It should come as no surprise that the tech start-up founders who made up the majority of customers of the Silicon Valley Bank are keen adopters of online messaging. And in the hours leading up to the demise of the bank earlier this month, panicked Twitter posts and WhatsApp exchanges abounded.

After the bank announced that it was taking steps to shore up its finances in the wake of the tech recession, its stock price plummeted by 60 per cent as investors rushed to sell shares. Many Silicon Valley investors took to Twitter with warnings of an imminent “Startup Extinction Event” that would “set innovation back by ten years”. “YOU SHOULD BE ABSOLUTELY TERRIFIED RIGHT NOW,” tweeted one.

What followed was a frenzied pinging of the bank’s customers’ phones and laptops in the US and UK, as chat groups ordinarily used to swap industry news and advice were lit up with one single, urgent message: get your money out of SVB. In just a few short hours, the tech bank’s depositors had withdrawn deposits to the value of $40bn and within two days the bank had collapsed.

While its speedy demise was ostensibly triggered by its decision to raise funds through a sale of shares, only in the era of social media – where lightning fast messages caused panic to sweep through depositors like wild fire – could a bank fall so quickly. The irony is that the overblown tweets about the inevitability of a bank run only served to make a bank run unavoidable.

Michael Imerman, a professor of finance at the University of California-Irvine, described what happened at SVB as “a bank sprint, not a bank run, and social media played a central role in that”. While Congressman Patrick McHenry, chairman of the US House Financial Services Committee, called it “the first Twitter fuelled bank run.”

“In economic terms, it’s a bit like sitting in a dark building and someone’s shouting fire – there’s a scramble to get to the exit and you end up with a self-fulfilling prophecy with investors rushing to take money out of the bank,” says AJ Bell investment director, Russ Mould. “The banks have to sell assets to cover deposits so they have less money to lend which in turn inspires less confidence.”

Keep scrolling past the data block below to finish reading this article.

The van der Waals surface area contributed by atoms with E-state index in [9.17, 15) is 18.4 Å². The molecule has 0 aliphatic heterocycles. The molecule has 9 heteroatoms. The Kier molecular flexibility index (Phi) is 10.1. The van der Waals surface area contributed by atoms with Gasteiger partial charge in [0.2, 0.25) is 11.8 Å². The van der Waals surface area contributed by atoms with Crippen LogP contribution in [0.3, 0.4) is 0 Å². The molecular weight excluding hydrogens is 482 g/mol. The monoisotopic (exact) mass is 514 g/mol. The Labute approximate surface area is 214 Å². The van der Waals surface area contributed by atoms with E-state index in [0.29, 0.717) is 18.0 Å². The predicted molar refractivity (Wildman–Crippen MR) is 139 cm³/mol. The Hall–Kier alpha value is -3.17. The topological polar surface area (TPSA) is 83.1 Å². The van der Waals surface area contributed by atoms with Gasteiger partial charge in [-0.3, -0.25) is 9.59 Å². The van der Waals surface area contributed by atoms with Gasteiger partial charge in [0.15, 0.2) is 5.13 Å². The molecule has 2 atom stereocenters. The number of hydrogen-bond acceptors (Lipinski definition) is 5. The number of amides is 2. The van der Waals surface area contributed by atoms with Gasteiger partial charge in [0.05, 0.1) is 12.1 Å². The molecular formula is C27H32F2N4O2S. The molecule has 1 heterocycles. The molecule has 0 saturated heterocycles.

Of course, a bank run triggered by word of mouth rumours is not a new phenomenon – you can trace them back to the bank runs in 1930s America when crowds gathered outside banks to withdraw their deposits during the Great Depression. The difference today is the speed with which social media allows those rumours to spread. Combine this with the easy access offered by online banking, and you have a catalyst for today’s financial crisis.

“Financial contagion can spread much faster and that’s happened over the last fortnight,” says Susannah Streeter, head of money and markets at Hargreaves Lansdown.

“Rumours about the stability of some institutions, combined with the ease of withdrawals, has accelerated the loss of confidence and led to a run on deposits.

“However, that’s not to say contagion would not have still spread, given the difficulties SVB was facing with tech customers pulling out their money as they burned through cash, while investments management had made turned sour due to high interest rates. Investors are still likely to have sniffed out weaknesses elsewhere, although it would have taken longer. Although Credit Suisse had its own particular difficulties, stretching back a number of years, the loss of confidence in the bank escalated due to the rapid spread of information and speculation.”

So is there anything banks can do?

“When a bank CEO stands up and says ‘don’t panic’, that’s the first thing that people tend to do. And the memories of 2007-09 are still very raw,” says Mr Mould. He adds: “Banks can keep reassuring, but ultimately, they need to take less risk.”

Stephen Yiu, manager of the Blue Whale Growth Fund, says that while had SVB had more time, some of their investments could have worked out a few years down the line. “But it doesn’t work like that in reality. The banking industry is a a lot less transparent then other industries. You can never truly know what they’ve done with the money and whether their investments are sound. So when rumours start it’s very difficult to know what is true and people listen to them.”

Only time will tell whether the market jitters around SVB and Credit Suisse will spread further. In the meantime, banks will have to work out what, if anything, they can do to stop their customers from being spooked on social media.

By admin